"The ROK-U.S. alliance was forged in blood as a result of our fight for freedom," he said. "The ROK-U.S. alliance is not a transactional relationship; it does not operate for the sake of mere interest. The ROK-U.S. alliance is an alliance of values, standing together to safeguard the universal value of freedom." 

Despite the cessation of hostilities between North and South Korea brought on by the 1953 armistice, a peace treaty has never been signed.  

Following the armistice, the U.S. and South Korea signed a Mutual Defense Treaty which, to this day, underpins the alliance between the two countries.  

Under the treaty, the U.S. committed to aiding South Korea in the event of an attack and has maintained a continuous presence of land, air and sea forces on the peninsula capable of responding to North Korean aggression.  

To date, the U.S. remains as South Korea's foremost defense partner and the two countries have for years completed large-scale, combined exercises aimed at enhancing joint operability and deterring provocation in the region.  

South Korea has also been a key U.S. partner in conflicts abroad, deploying troops in support of U.S.-led efforts in Vietnam, Iraq and Afghanistan.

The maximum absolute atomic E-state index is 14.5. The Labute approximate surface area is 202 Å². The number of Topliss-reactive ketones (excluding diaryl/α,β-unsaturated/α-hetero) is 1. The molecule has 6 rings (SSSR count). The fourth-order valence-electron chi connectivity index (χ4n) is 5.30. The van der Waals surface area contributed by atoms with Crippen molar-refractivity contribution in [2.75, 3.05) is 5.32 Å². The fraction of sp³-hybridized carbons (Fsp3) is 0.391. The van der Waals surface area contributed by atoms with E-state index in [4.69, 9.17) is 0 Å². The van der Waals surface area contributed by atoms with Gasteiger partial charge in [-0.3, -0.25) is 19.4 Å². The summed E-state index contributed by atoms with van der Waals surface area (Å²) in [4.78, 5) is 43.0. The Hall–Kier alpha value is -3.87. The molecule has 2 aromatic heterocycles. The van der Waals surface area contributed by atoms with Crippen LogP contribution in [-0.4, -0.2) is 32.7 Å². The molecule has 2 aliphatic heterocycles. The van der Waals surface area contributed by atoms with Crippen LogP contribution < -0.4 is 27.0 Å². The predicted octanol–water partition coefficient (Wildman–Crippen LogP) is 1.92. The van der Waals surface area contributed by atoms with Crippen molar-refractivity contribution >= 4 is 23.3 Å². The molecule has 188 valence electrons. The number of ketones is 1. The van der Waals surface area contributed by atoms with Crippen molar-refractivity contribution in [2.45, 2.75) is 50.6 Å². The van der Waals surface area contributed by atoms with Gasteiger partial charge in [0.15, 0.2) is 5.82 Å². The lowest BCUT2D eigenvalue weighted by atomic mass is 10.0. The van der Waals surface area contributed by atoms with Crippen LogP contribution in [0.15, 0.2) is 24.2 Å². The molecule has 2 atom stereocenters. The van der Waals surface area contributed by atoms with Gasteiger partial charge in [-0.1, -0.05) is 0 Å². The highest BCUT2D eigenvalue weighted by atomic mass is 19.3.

South Korea holds Major Non-NATO Ally status with the U.S., entitling them certain benefits in terms of trade and security cooperation. 

In 1978, the two countries formed the Combined Forces Command which formalized the U.S. and South Korean joint planning staff developed in the late 1960s as an adjunct to the United Nations Command and United States Forces Korea.  

The CFC serves as the warfighting headquarters with operational control over more than 600,000 servicemembers representing both nations. The command stands ready to provide coordinated defense through combined air, ground and naval forces on the peninsula should it come under attack from the north.  

Two men smile as they lock hands for an arm-wrestling match.
Warriors Wrestle
U.S. and South Korean Marines face off for an arm-wrestling match during the Warriors Meal and Field Meet in celebration of the successful completion of an exchange program as a part of Peninsula Express 15 at the ROK Marine Corps Base in Pohang, South Korea, July 8, 2015.
Photo By: Marine Corps Sgt. Justin A. Bopp
VIRIN: 150708-M-ET040-297Y

Since its formation, CFC has conducted major field training and command post exercises including Ulchi Freedom Guardian, an annual drill that trains CFC personnel through state-of-the-art wargame simulations.